Plus, how often do you get to pick your own name? 🙂

  7. Ig said:

    I got to pick my own name for my adult kickball league. That’s why I’m called Cleats McShindestructor. I’m on the fence as to whether or not to use this as a pen name as well.

  8. ilona said:

    I write with my husband and the publisher prefered a female byline. So I an now Ilona Andrews. Not sure if I like it or not, but since I took my husband’s last name, I might just as well steal the first.

    The best ever pseudonim was given to me by a British registrar in a course of my day job. She misheard my name on the andwering machine, tangled it with the company’s name, and ended up adressing me as Lorna Sterling. If I ever start writing mysteries, I am so using that. That’s almost a Bond girl name 🙂

  9. Cindy Procter-King said:

    Salman Rushdie is easy to remember? Yikes, I need to do some brain exercises!

    Ally, you make very good points about branding. For personal reasons, I would feel uncomfortable writing under Cindy King (plus, I’m married to a Steven King…) Cindy Procter I could live with, because I’m on a life mission to see it spelled correctly. Thank God the actress Emily Procter came along and started helping with the mission, because NO ONE REALIZES Procter & Gamble is spelled “the right way” despite that their name is plastered all over
    products in households across the nation.

    (I promote the selling of toothpaste, not toasters)

  10. Pat Kaye said:

    A writer’s name should be genre-compatible? Hmmm… my writer’s program should ratchet up its emphasis on marketing. Should I use one name for my Chick Lit novels and another for my children’s books? Invent a protean middle-ground name for use in both genres? And what about my poetry readings? Never mind, these are largely attanded by other poets who have trouble remembering their own names. OK, Kristin, I will take your advice before you give it: FOCUS!

  11. nessili said:

    Ummm…my last name is Wedding 😀 I mainly write romances. Do you think anyone will believe that is my real name?

    tho’ V.V. Wedding doesn’t sound too bad (that’s what I would shoot for if I can ever get my fantasy finished 😛 )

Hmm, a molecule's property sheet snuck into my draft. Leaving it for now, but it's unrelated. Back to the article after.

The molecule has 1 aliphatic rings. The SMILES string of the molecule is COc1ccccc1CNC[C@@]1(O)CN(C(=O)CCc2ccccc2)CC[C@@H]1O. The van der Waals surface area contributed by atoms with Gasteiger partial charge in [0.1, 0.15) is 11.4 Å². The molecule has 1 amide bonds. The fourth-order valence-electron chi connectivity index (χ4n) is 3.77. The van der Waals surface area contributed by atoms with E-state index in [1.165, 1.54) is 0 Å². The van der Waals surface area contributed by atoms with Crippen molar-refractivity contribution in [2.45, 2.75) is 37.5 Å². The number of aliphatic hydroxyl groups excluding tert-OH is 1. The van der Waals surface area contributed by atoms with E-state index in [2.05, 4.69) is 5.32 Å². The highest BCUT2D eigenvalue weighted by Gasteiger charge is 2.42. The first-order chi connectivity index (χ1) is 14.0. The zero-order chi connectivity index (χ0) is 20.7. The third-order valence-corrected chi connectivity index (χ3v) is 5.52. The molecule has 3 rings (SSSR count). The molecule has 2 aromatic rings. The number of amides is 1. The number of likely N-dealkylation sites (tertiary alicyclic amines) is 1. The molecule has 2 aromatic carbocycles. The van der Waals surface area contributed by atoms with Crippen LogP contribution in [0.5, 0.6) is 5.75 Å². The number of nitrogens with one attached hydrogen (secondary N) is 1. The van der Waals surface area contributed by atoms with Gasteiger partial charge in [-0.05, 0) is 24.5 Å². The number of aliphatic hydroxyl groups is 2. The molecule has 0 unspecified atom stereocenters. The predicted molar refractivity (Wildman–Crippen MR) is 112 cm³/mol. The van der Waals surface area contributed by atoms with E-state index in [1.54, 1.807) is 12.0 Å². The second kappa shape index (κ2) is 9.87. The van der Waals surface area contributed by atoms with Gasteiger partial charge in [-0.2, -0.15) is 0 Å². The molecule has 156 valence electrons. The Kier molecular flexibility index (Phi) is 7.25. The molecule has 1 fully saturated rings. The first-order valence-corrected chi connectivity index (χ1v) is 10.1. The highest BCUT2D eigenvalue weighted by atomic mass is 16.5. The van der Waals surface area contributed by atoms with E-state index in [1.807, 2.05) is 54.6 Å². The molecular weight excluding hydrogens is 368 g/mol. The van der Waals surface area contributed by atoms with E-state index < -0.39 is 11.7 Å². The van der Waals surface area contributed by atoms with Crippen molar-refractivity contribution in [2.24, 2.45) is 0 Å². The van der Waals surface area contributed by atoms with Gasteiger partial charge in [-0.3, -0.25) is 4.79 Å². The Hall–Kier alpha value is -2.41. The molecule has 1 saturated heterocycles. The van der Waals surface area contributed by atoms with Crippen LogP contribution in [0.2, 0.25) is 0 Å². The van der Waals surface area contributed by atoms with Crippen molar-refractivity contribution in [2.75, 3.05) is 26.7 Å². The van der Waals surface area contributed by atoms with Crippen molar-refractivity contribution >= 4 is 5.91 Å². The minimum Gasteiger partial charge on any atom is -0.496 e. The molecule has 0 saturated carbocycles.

12. Jeff Smith said:

    This is so subjective and is really a discussion for those who are signed. It just gives those of us in the query stage one more thing to be self-concious of. Besides my favorite sci-fi author is Iain M. Banks, the middle initial does not take away from his excellent writing.

  13. down_not_out said:

    My name is an important part of me and I’ll be damned if I change it to suit a package. If it means the difference between a writing career and none then I’ll continue writing for myself alone.

    Life is too short to compromise so easily for the hint of success.

    Rhiannon Kelly Fionn

  14. Elektra said:

    Hmm–perhaps it’s because my name is so common, but I’ll change it to Betty Rubble if it means getting a book published.

    And Sha’el, you crack me up–come by the Crapometer mor often!!!

  15. Simon Haynes said:

    You really think Victoria Louisa Gabriella Henriette Rachael Michelle Elizabeth d’Orléans – de Vienne is too long?

    You ever see a trade paperback eight feet wide?

  16. Tracie said:

    I’ve always wanted to publish under my full name because — I’m not going to lie — I want people who know me to know that’s MY book, whether they met me a few years ago or in third grade. After reading this discussion, however…

    My middle/maiden name is pretty much always mispronounced. So much for that one.

    My last/married name is Portuegese. It’s a beautiful name that I’m happy to use, but I will cynically predict that publishing houses might find it too ethnic to put on books about WASPy teens growing up in the

    I guess I can only hope that my bland first name with the unusual “ie” spelling would pass muster…

  17. Simon Haynes said:

    I measured it as it appears in your comment. I believe you need to practice spacial estimating. My name doesn’t use near the space you estimated.

    Dang those imperial to metric conversions. I also assumed you meant a DAN BROWN size cover font.

    And an eight-foot-wide paperback would certainly stand out from the shelf. And most shops.

  18. Sha'el, Princess of Pixies said:

    Dear Simon,

    Pixies are small. An eight foot wide book would be hard to hold, and I’d have to take wing to read it.

    I’m seriously considering using one of my titles, probably “Queen of Goats,” or maybe “Sha’el, Princess of the Royal Blood, True Daughter of Tanath, Keeper of the Sha Nesting Grounds, Irritant Royal to Princesses Everywhere, Friend of Dragons.” The latter would require fine print. But my publisher could package it as a boxed edition with a magnifying glass in a special drawer.

  19. Termagant 2 said:

    Sha’el, you crack me up. You have more names than Ayla of the Zelandonii.

    T2, who has one street name & the same one on her books, & likes it that way

  20. Anonymous said:

    can someone tell me the name of a famous writer who suggested to another budding writer to use only his initials as his name was too long …

  21. Anonymous said:

    Pen names can’t be protected under trademark (at least north of the border) so what’s to prevent someone else from writing under your pen name?